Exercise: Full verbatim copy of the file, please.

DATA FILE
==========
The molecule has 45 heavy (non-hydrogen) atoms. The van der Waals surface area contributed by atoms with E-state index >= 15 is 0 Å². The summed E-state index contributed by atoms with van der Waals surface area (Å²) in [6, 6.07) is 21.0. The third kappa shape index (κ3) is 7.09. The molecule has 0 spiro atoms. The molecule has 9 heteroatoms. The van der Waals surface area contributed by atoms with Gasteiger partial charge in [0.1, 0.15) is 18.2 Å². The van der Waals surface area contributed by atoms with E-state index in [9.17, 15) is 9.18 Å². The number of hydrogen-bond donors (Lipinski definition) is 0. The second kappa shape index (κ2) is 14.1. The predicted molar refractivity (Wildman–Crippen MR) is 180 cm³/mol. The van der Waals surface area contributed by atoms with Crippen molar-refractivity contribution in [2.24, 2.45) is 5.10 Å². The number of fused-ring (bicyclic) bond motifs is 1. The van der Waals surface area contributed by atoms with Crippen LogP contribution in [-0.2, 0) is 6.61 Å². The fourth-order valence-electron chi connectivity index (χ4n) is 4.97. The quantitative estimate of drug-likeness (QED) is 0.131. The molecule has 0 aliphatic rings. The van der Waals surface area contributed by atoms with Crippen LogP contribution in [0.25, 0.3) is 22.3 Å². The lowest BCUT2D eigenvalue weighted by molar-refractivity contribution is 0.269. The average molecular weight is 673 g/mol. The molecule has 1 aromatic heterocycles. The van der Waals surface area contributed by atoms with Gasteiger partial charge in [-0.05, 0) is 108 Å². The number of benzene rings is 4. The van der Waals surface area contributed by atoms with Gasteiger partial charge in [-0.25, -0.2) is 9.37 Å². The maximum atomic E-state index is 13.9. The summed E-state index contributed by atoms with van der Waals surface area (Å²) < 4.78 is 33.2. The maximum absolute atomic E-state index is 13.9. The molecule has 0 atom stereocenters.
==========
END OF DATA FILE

The molecule has 45 heavy (non-hydrogen) atoms. The van der Waals surface area contributed by atoms with E-state index >= 15 is 0 Å². The summed E-state index contributed by atoms with van der Waals surface area (Å²) in [6, 6.07) is 21.0. The third kappa shape index (κ3) is 7.09. The molecule has 0 spiro atoms. The molecule has 9 heteroatoms. The van der Waals surface area contributed by atoms with Gasteiger partial charge in [0.1, 0.15) is 18.2 Å². The van der Waals surface area contributed by atoms with E-state index in [9.17, 15) is 9.18 Å². The number of hydrogen-bond donors (Lipinski definition) is 0. The second kappa shape index (κ2) is 14.1. The predicted molar refractivity (Wildman–Crippen MR) is 180 cm³/mol. The van der Waals surface area contributed by atoms with Crippen molar-refractivity contribution in [2.24, 2.45) is 5.10 Å². The number of fused-ring (bicyclic) bond motifs is 1. The van der Waals surface area contributed by atoms with Crippen LogP contribution in [-0.2, 0) is 6.61 Å². The fourth-order valence-electron chi connectivity index (χ4n) is 4.97. The quantitative estimate of drug-likeness (QED) is 0.131. The molecule has 0 aliphatic rings. The van der Waals surface area contributed by atoms with Crippen LogP contribution in [0.25, 0.3) is 22.3 Å². The lowest BCUT2D eigenvalue weighted by molar-refractivity contribution is 0.269. The average molecular weight is 673 g/mol. The molecule has 1 aromatic heterocycles. The van der Waals surface area contributed by atoms with Gasteiger partial charge in [-0.05, 0) is 108 Å². The number of benzene rings is 4. The van der Waals surface area contributed by atoms with Gasteiger partial charge in [-0.25, -0.2) is 9.37 Å². The maximum atomic E-state index is 13.9. The summed E-state index contributed by atoms with van der Waals surface area (Å²) < 4.78 is 33.2. The maximum absolute atomic E-state index is 13.9. The molecule has 0 atom stereocenters.